It is NOT A FACT that "the subprime mortgage crisis is something that developed over years and different administrations. ".  It developed from bad law by the Republican Congress in 1999 - 2000, with a little help from Clinton, and the Republican Congress and President from 2000 to 2006.  YOU need to do some real research Mike rather than rely on conservative talking points.

          1. Readmikenow profile image96
            Readmikenowposted 4 months agoin reply to this

            Thank you for providing nothing more than your opinion.  There are many in the world of economics who disagree with you.  I value their opinion over yours.

            Again, you are funny.

            1. tsadjatko profile image64
              tsadjatkoposted 4 months agoin reply to this

              But Mike, he wrote a book on it with sources! That put forth as his primary proof means his opinion has to be true, don’t you know? Shame on you, any left winger who writes a book proves their opinion has to be the the last word, don’t you know?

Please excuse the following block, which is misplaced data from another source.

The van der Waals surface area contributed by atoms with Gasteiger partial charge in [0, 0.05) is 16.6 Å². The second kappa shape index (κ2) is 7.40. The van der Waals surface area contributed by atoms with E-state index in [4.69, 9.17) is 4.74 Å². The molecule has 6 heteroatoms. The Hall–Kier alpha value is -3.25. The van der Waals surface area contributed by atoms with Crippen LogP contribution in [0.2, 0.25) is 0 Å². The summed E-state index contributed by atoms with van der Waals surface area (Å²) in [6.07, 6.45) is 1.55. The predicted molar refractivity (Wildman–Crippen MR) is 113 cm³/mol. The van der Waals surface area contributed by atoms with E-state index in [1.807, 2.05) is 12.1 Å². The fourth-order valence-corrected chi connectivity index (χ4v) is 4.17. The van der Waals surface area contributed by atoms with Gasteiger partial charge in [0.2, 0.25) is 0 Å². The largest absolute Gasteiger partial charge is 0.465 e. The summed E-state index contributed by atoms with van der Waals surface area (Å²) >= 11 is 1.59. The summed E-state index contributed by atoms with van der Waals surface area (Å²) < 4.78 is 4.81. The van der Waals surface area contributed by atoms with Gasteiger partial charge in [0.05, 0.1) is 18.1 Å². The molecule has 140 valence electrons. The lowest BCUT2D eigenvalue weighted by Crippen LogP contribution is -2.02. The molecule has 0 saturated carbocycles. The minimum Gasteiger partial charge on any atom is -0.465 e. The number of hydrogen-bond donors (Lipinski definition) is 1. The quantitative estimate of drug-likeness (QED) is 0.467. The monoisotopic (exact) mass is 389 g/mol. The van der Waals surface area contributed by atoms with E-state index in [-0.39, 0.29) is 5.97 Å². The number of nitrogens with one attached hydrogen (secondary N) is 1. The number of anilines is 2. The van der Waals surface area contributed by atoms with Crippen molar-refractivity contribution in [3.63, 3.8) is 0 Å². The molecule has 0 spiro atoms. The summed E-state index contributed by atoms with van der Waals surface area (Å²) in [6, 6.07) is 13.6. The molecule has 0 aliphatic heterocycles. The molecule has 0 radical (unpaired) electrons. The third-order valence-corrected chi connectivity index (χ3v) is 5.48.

Of course writing the book is all that is necessary, doesn’t matter that no one ever read it or reviewed it.

              Funny I don’t see his book listed here: https://nymag.com/intelligencer/article … psugar.com

              1. My Esoteric profile image91
                My Esotericposted 4 months agoin reply to this

                Until you read the book, your unfounded opinion is worthless.

            2. My Esoteric profile image91
              My Esotericposted 4 months agoin reply to this

              "Thank you for providing nothing more than your opinion. " - AND THAT is just an opinion based on nothing since you have haven't read my well sourced book.

              And no - "many" is a gross overstatement.  Those that do disagree are conservative economists who are wedded to their PROVABLY failed theories.

              1. Readmikenow profile image96
                Readmikenowposted 4 months agoin reply to this

                This is the point in a conversation with you where I wish you well with the delusional world you have created for yourself.  That delusional world is not a place I wish to visit, but I wish you great health and happiness with the delusions you have have created.  I know they're important to you.

                1. My Esoteric profile image91
                  My Esotericposted 4 months agoin reply to this

                  Good, please stay out since my world is one of reality and facts.